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Busy summer of policing activities and gathering residents views

Posted: Friday 18th July 2014
Blog: Blogs

It is hard to believe it is one year since the tragic murder of Bijan Ebrahimi. I must admit that I never thought that his family would be left waiting this long for answers. The Independent Police Complaints Commission (IPCC) are carrying out a detailed and complex investigation which not only looks at the circumstances building up to Mr Ebrahimi's tragic murder but also looks at the police contact with him over many years. A number of police officers and staff of Avon and Somerset are under investigation and a file of evidence on three police officers and one Police Community Support Officer was sent to the Crown Prosecution Service last week. This does mean it will be some time before we can expect a report from the IPCC as the criminal matters must take precedent. I appreciate that this is understandably frustrating for Mr Ebrahimi's sisters who have an agonising wait extended even further however it's important that the IPCC carry out a thorough and robust investigation which answers all our questions.

The IPCC have also released an update on the on-going investigation into the conduct of the Chief Constable. Their independent investigation continues and I would like to reassure residents that day-to-day policing is unaffected. Acting chief constable John Long continues to be in charge and officers and staff remain committed to a busy summer of policing activities. It's been a popular time in Bristol over the past few weekends. My team and I have been out at many great events such as St. Paul's Carnival and Pride last weekend. Everyone was in great spirits at both events and we found speaking to residents about local policing both interesting and useful. The team are looking forward to the Harbour Festival this weekend I just hope the scheduled rain doesn’t dampen the mood.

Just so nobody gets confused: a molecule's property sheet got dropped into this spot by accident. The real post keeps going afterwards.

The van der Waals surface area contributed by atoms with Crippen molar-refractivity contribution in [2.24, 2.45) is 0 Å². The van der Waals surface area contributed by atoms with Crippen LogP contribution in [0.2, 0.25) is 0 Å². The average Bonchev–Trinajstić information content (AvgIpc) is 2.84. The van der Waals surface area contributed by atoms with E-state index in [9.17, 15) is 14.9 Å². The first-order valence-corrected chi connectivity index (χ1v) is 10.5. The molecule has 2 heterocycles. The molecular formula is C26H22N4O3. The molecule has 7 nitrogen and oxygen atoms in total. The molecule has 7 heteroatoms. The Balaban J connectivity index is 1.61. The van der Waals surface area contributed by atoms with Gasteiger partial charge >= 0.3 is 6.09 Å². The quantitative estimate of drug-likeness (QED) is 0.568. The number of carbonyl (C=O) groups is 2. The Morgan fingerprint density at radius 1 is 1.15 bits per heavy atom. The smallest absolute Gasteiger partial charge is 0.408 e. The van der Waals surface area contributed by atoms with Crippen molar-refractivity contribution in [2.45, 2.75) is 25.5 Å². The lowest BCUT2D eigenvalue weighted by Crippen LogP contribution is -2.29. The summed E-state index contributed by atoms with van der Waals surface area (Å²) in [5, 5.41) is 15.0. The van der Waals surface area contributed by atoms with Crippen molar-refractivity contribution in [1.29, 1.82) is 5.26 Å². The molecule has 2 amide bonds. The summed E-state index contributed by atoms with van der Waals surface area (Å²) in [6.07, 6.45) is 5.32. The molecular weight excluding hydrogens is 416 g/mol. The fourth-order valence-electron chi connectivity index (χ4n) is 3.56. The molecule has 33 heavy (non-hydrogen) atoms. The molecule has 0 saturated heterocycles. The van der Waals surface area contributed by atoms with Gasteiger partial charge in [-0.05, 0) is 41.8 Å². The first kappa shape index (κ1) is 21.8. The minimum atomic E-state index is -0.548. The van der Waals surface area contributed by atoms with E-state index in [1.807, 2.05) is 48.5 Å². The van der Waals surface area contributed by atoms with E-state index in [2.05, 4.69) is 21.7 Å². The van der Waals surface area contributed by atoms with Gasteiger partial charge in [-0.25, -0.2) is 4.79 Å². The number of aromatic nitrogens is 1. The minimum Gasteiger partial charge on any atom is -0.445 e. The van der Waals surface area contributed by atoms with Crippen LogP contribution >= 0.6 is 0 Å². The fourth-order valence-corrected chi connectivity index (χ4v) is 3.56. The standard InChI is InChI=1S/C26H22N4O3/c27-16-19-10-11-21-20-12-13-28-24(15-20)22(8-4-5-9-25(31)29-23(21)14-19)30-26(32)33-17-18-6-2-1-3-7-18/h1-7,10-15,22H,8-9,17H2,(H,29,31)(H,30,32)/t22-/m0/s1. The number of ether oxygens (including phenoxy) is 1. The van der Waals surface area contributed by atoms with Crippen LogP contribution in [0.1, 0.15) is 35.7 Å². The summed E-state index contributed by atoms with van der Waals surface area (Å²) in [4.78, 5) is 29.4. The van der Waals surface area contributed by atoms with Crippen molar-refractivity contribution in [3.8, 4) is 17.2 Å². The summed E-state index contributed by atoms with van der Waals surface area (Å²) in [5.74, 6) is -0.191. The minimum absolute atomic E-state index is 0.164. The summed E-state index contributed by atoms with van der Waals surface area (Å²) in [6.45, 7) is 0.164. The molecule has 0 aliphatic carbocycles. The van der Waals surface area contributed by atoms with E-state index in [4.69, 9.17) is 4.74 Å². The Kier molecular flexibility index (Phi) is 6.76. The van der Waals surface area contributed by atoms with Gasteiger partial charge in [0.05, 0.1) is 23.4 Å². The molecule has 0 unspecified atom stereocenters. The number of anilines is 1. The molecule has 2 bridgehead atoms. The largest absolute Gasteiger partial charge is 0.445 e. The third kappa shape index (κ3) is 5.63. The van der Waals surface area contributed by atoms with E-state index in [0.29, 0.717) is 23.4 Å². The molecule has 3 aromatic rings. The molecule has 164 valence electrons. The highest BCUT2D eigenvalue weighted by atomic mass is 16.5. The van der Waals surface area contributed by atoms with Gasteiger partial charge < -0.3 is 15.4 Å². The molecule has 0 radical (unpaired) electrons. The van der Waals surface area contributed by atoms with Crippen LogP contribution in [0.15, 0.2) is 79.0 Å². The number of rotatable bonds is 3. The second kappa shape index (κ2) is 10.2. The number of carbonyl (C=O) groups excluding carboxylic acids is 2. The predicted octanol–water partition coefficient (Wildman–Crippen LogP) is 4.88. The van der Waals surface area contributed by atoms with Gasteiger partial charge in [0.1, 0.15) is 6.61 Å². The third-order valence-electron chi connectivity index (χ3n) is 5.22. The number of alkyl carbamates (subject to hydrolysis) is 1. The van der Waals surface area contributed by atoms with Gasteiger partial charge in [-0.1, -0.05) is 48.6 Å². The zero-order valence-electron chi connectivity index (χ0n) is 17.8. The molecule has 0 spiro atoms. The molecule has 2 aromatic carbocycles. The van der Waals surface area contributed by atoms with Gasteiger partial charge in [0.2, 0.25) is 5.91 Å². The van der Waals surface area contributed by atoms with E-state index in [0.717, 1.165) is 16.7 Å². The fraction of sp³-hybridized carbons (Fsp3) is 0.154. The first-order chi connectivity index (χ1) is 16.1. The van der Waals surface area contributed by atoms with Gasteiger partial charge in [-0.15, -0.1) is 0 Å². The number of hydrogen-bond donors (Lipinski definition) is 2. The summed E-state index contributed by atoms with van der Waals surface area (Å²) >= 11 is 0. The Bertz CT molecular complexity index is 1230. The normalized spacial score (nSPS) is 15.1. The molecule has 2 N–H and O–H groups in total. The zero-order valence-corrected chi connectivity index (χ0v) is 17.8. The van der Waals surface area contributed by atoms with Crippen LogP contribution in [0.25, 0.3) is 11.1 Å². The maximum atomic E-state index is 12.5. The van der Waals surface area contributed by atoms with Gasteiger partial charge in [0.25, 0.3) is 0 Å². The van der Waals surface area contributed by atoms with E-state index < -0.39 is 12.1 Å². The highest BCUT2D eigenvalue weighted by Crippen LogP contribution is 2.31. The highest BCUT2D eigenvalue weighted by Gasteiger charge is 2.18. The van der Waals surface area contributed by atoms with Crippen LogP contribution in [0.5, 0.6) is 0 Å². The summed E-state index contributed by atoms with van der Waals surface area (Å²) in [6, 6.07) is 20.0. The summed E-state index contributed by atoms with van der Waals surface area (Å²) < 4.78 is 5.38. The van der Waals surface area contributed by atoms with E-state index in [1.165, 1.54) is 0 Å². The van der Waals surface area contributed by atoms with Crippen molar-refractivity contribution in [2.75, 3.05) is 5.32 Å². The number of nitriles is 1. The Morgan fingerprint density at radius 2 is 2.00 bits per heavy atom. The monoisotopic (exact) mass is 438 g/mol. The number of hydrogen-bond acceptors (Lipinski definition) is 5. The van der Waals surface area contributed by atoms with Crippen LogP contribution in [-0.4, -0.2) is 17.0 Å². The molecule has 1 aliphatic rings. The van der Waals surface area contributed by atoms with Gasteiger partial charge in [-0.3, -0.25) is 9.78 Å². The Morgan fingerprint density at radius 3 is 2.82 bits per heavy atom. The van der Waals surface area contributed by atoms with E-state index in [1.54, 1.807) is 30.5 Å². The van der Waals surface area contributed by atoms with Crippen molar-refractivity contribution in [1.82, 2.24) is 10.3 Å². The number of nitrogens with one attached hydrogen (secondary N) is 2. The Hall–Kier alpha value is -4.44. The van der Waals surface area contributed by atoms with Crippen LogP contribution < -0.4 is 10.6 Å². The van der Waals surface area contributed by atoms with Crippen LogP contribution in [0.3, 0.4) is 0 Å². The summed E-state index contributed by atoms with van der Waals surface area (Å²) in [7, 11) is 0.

This week I launched a consultation with residents about how people who commit anti-social behaviour (ASB) and low level crime should be dealt with. Community remedy, is part of the new Anti-social Behaviour, Crime and Policing Act designed to introduce simpler and more effective powers for tackling low level issues. Although anti-social behaviour is often referred to as a low-level crime it is a type of crime that can affect so many and erode the quality of daily lives. This is exactly why I set ‘tackling anti-social behaviour,’ as a priority for the police. While good progress is being made across Avon and Somerset, with 82% of ASB victims satisfied with the police it is vital that local people let me know how they think offender should be dealt with. It is really important that people use this opportunity to have a say in the sanction an offender receives if the crime warrants an out of court settlement. In October, victims will be able to choose from a menu of options about how an offender will make amends for the matter, which could include paying back the victim for the damage they have done or repairing the damage themselves, such as removing graffiti. I would encourage everyone to visit www.avonandsomerset-pcc.gov.uk to have their say.

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